The Trust Factor


One striking feature of countries which have drifted into misrule is that all of them have a weak institutional structure. We are lucky in Mauritius that we have had a few respected public institutions, such as an independent Judiciary, an independent Director of Public Prosecutions, an independent Director of Audit, etc. It is one thing to have any number of institutions in a country but which hardly perform the role for which they have been designed. It is quite another thing when institutions efficiently carry out their duties without fear or favour.

It is not that under-performing countries in the rule-of-law context do not have a plethora of similar institutions that we see in the well reputed jurisdictions. They have them all. But having or not having efficiently functioning institutions can make the difference between a country which achieves and one which does not, between one where people feel good about their country and another that demotivates or drives them out in droves. Countries like Singapore have derived a lot more strength from the efficient operation of their institutions than we have done. This has contributed to the country’s ascent from a colonial backwater towards finding a place among the top rankers of the world according to several indices of good performance.

The latest Henley Global Citizens Report, done in partnership with New World Wealth, to rank the world’s wealthiest cities ranks Singapore in the fifth place; it is home to 249,800 millionaires making it the second richest city in Asia after Tokyo. Singapore’s political stability, low crime rate, and high standard of living have contributed to its appeal internationally, and this is due in a large measure to its institutions, both in the public and private sectors, which have consistently aimed to do their very best in the course of fulfilling their respective mandates. They have lent to the country an image of a reliable place in which to live and a hassle-free place to do business.

The working of public and private institutions in different countries shows that it is possible to bring improvements to the outlook of a country other than by the political establishment alone. Some of them produce their result by acting through the deterrence factor. Others define the platform which is most conducive to overall progress by implementing their agenda forcefully. For this to happen, the fundamental quest should be that of competence and qualification of those in charge.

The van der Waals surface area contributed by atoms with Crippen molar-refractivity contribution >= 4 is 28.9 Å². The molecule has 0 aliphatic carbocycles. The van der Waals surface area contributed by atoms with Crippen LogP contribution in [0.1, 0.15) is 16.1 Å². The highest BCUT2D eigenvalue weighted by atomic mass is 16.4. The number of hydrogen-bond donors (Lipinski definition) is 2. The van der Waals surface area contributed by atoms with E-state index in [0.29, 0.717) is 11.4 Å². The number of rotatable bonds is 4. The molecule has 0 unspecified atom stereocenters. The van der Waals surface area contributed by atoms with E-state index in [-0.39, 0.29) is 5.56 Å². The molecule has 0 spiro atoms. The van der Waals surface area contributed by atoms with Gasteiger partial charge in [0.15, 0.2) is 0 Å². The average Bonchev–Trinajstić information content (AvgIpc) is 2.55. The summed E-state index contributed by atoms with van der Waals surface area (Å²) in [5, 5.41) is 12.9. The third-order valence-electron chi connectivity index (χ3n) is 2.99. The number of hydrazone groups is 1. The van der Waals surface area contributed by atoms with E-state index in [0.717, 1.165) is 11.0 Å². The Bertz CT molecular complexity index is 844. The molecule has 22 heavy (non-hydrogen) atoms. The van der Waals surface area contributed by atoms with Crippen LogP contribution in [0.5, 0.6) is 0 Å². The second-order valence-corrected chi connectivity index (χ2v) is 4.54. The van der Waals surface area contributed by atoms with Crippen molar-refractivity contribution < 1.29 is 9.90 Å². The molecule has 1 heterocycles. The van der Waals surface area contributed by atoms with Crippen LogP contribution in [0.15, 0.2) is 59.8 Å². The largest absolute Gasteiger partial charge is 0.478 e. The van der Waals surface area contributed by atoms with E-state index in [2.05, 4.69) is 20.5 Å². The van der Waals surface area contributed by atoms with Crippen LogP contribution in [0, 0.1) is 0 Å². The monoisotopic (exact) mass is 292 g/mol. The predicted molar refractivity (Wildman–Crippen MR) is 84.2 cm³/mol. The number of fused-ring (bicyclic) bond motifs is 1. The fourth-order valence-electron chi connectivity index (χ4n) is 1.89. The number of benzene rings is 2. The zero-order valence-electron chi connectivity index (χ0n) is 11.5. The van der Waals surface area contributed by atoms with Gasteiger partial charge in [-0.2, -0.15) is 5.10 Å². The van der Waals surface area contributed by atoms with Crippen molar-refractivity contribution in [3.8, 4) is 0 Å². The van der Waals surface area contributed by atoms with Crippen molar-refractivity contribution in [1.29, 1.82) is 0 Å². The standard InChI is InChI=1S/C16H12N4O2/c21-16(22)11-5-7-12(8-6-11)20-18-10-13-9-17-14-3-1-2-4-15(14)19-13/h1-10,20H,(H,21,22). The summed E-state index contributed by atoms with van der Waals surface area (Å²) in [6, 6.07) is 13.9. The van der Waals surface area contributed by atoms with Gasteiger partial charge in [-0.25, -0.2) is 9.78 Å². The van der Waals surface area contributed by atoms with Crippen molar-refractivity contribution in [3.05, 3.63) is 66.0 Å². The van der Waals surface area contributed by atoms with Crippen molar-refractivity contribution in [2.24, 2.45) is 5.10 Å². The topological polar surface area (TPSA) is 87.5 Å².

It cannot be said of Mauritius that we have been benefiting from this kind of drive, commitment and efficiency from all our institutions. In some cases, one is at odds to understand their inconsistent attitudes, throwing into doubt the supreme principle they are supposed to stand for. Some executives who take decisions contrary to the wishes of parties in power or of their financiers are most likely to pay a price for their boldness. Such an environment does not bring about the assertiveness of office holders we see in places which perform.

We will soon be completing the second leg of the current government’s mandate, and it has been marked by many an upheaval which has tarnished the image of the country. Amongst them one that stands out is the perception of some of our key institutions being weak because of irregularities that that have surfaced emanating from even the apex of the country. Greater transparency may be only part of the answer but it would be both a deterrent and a comfort to the population to know that reports on such marquee events as the failures leading to the Wakashio beaching, the St-Louis corruption affair, the dialysis failures at Souillac hospital or the notorious Kistnen murder saga, will not remain confined to some drawer. Or the series of events leading to the quasi-demise of the Mauritius Turf Club and the closure of a leading stable like the Gujadhur one and which all seemed to favour a new player in the best books of higher quarters. Or the worrying fact that over the double MSM mandate not a single of the several high-profile drug cases, other than the Gro Derek affair, arrested in 2012, has been taken to court yet.

Either we believe that we do have the legal and institutional framework that may need updating, and it is a matter for those institutions and agencies to deliver results in the wider public interest. Or there are unexplainable complexities and factors that are acting as a cloud over their operations and keeping the country from harnessing its energies and reach for higher destinations.

There is an urgency to tackle these worrying negative portrayals and to reverse the trend so that confidence and trust can be restored in the country at all levels. That ought to be the underlying thrust of all actions that will be undertaken to set the country on a proper course, and we hope that this would be sooner rather than later.

Mauritius Times ePaper Friday 13 January 2023

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